A Landowner’s Self-Inflicted Hardship Is Not Grounds for a Zoning Variance
Board of Zoning Adjustment of the City of Huntsville v. Janet M. Watson: Where a landowner has self-created a hardship pertaining to zoning ordinances, this hardship cannot serve as the basis for seeking a zoning variance.
On August 12, 2016, the Alabama Court of Civil Appeals decided the matter of Board of Zoning Adjustment of the City of Huntsville v. Janet M. Watson [Ms. 2150314], — So.3d — (Ala.Civ.App. 2016). The issue before the court was whether a self-inflicted hardship that runs with the land creates an undue hardship that should be remedied with a zoning variance.
The lot in question had previously been a part of a much larger parcel of land. The larger parcel was divided into a subdivision in 2002, with the subject parcel being carved out and retained by Watson. At the time this decision was made, Watson knew that the subject parcel did not conform with the R1-A zoning designation and would disallow residential construction from occurring on the property due to the lot size. Nevertheless, Watson was hoping to sell the parcel in the future when adjacent land was developed. Unfortunately for Watson, the adjacent land has never been developed.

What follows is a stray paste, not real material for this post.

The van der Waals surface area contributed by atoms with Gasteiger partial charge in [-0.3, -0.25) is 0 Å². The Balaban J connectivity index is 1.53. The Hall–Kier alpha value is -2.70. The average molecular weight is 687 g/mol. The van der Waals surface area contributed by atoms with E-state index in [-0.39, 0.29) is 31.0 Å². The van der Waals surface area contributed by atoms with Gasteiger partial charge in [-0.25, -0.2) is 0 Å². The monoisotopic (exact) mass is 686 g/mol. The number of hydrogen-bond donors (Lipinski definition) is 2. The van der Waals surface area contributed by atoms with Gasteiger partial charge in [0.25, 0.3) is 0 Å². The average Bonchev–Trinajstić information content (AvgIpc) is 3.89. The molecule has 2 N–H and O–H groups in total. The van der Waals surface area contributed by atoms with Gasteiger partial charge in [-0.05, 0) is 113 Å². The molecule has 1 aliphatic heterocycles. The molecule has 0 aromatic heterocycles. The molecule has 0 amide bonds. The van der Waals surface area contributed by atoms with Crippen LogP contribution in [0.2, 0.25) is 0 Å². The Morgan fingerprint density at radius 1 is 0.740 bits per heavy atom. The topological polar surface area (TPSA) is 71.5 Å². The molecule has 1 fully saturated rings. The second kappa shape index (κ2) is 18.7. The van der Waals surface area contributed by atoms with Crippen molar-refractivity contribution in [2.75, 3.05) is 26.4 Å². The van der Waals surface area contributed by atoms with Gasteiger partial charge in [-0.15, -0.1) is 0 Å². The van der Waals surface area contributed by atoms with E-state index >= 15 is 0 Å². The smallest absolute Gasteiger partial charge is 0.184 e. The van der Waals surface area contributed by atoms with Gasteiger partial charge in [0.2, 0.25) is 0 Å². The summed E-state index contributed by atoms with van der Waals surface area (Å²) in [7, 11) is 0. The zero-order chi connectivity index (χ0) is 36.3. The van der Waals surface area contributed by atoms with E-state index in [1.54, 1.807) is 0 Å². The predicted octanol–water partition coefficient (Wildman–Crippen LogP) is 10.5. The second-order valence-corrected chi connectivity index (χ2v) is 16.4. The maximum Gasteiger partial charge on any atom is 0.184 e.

In 2013, a prospective buyer, Cantrell, offered to purchase the subject parcel, contingent on Watson obtaining a variance from the zoning board that would allow residential construction on the property. Watson petitioned the zoning administrator for the City of Huntsville, who denied her request for a variance; she then appealed that decision to the Board of Zoning Adjustment of the City of Huntsville, who likewise deemed her land to be non-conforming and denied a variance.
Watson appealed to the Madison County Circuit Court, who overruled the Board and ordered that a variance be granted. The Board then appealed to the Alabama Court of Civil Appeals, arguing that the variance being sought by Watson was based on a claim of “unnecessary hardship” that does not meet the definition of the term as applied by the courts. Specifically, the Supreme Court of Alabama has “repeatedly recognized that variances should be granted sparingly, and only under unusual and exceptional circumstances where the literal enforcement of the ordinance would result in unnecessary hardship.” Bd. of Zoning Adjustment for Fultondale v. Summers, 814 So.2d 851, 855 (Ala. 2001). The Board further argued that because Watson’s hardship was self-created, it could not serve as the basis for granting a variance.
The appellate court found the evidence to be undisputed that Watson had elected to create the subject parcel such that it would be too small to contain a house in accordance with the applicable zoning ordinance and that she had excluded the subject parcel from inclusion in the platted subdivision. It then held that there is no authority for the proposition that a property owner can self-create a hardship that would run with the land and then seek a variance under a claim of undue or unnecessary hardship. Moreover, Alabama law establishes affirmatively that a self-inflicted hardship cannot serve as a basis for a variance. As such, the trial court had erred in ordering a variance and the matter was remanded back to the trial court.